2) It is an exceptionally time efficient and organized method to incorporate resistance and explosive training in one training session, we can enhance or preserve power while training heavy. Most distance runners are limited by time availability and are unable to perform multiple gym sessions during the week, adding vertical or broad jumps after a set of squats is simple and increases workout density.
3) Promotes dynamic transfer. By combining biomechanically similar exercises, athletes channel more efficient neural patterns by learning to perform the drill in a manner more specific to the athletic activity.
4) It is a great introduction to more complicated plyometric work. Unfortunately, most distance runners devote their training time to just one activity, running. Consequently, when you take them out of their element and ask them to perform a different activity, a simple drill such as jumping onto a box is really challenging. These jumps serve as an introduction to more complicated plyometric work and allow runners to learn proper landing technique. Ensuring proper form with simple drills such as box jumps are key for a safe long-term athletic development.
Recommendations for complex training:
Complex training sets should be performed at a high intensity level for both components, the heavy resistance exercise and the explosive exercise.
The volume of complex training should be low enough to avoid excessive fatigue so the athlete can focus on quality of work performed. 2 to 5 sets of any complex pair are recommended. The athlete does 2-8 reps during the weight training component and 5-10 reps during the plyometric component.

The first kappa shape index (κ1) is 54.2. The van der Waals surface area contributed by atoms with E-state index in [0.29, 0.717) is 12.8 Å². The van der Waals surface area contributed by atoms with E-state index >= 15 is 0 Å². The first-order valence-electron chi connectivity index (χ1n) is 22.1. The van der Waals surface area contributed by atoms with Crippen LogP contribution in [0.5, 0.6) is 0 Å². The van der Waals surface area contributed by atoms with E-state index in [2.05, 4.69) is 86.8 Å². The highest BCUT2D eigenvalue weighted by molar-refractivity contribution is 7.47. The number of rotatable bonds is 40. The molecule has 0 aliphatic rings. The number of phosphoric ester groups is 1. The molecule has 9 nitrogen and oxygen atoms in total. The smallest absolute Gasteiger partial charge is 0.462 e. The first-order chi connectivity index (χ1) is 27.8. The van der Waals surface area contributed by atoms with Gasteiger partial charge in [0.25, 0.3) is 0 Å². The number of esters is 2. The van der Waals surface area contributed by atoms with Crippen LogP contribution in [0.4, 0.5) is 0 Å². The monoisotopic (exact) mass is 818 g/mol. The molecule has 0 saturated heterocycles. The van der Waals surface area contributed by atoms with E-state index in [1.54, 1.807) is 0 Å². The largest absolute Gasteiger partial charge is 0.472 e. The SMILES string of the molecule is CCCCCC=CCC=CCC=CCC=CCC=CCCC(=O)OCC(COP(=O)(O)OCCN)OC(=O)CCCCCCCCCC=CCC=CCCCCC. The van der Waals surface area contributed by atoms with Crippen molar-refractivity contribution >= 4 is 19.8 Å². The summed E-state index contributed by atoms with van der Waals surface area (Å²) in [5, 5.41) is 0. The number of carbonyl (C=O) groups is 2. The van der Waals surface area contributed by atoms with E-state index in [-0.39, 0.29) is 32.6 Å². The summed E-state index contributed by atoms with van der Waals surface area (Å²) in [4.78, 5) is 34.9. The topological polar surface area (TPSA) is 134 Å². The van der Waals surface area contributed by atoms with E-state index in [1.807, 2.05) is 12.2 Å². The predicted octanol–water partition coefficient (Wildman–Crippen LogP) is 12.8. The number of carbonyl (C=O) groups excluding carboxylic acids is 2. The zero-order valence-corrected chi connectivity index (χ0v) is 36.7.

Finally, the precise optimal rest between exercises is really hard to prescribe because the research uses numerous protocols to try to induce power enhancement. It seems that a rest interval between exercises of 1–12 minutes is suitable . The most practical advice would be to base your decisions on the time allotted in the weight room. In my opinion, 1 to 3 minutes of rest between pairs of exercises works great.
Find below samples of exercise pairs to build complex sets:
CATER, J, GREENWOOD, M. Complex Training Reexamined: Review and Recommendations to Improve Strength and Power. Strength & Conditioning Journal. 36 (2). 2014
EBBEN WP AND WATTS PB. A review of combined weight training and plyometric training modes: Complex training. Strength Cond J 20: 18–27, 1998.
HUDGINS, B, SCHARFENBERG, J, TRIPLETT, NT, AND MCBRIDE, JM. Relationship between jumping ability and running performance in events of varying distance. J Strength Cond Res27(3): 563–567, 2013
PAAVOLAINEN, LEENA, KEIJO HAKKINEN, ISMO HAMALAINEN, ARI NUMMELA, AND HEIKKI RUSKO. Explosivestrength training improves 5-km running time by improving running economy and muscle power. J. Appl. Physiol.86(5): 1527–1533, 1999.
TURNER, A. Training the aerobic capacity of distance runners: A break from tradition. Strength and Conditioning Journal.Vol 33, No.2, 2011.
WILLIAM P. EBBEN. Maximum Power Training and Plyometrics for Cross-Country Running. National Strength & Conditioning Association. Volume 23, Number 5, pages 47–50
YAMAMOTO, LM, LOPEZ, RM, KLAU, JF, CASA, DJ, KRAEMER, WJ, AND MARESH, CM. The effects of resistance training on endurance distance running performance among highly trained runners: a systematic review. J Strength Cond Res 22(6): 2036–2044, 2008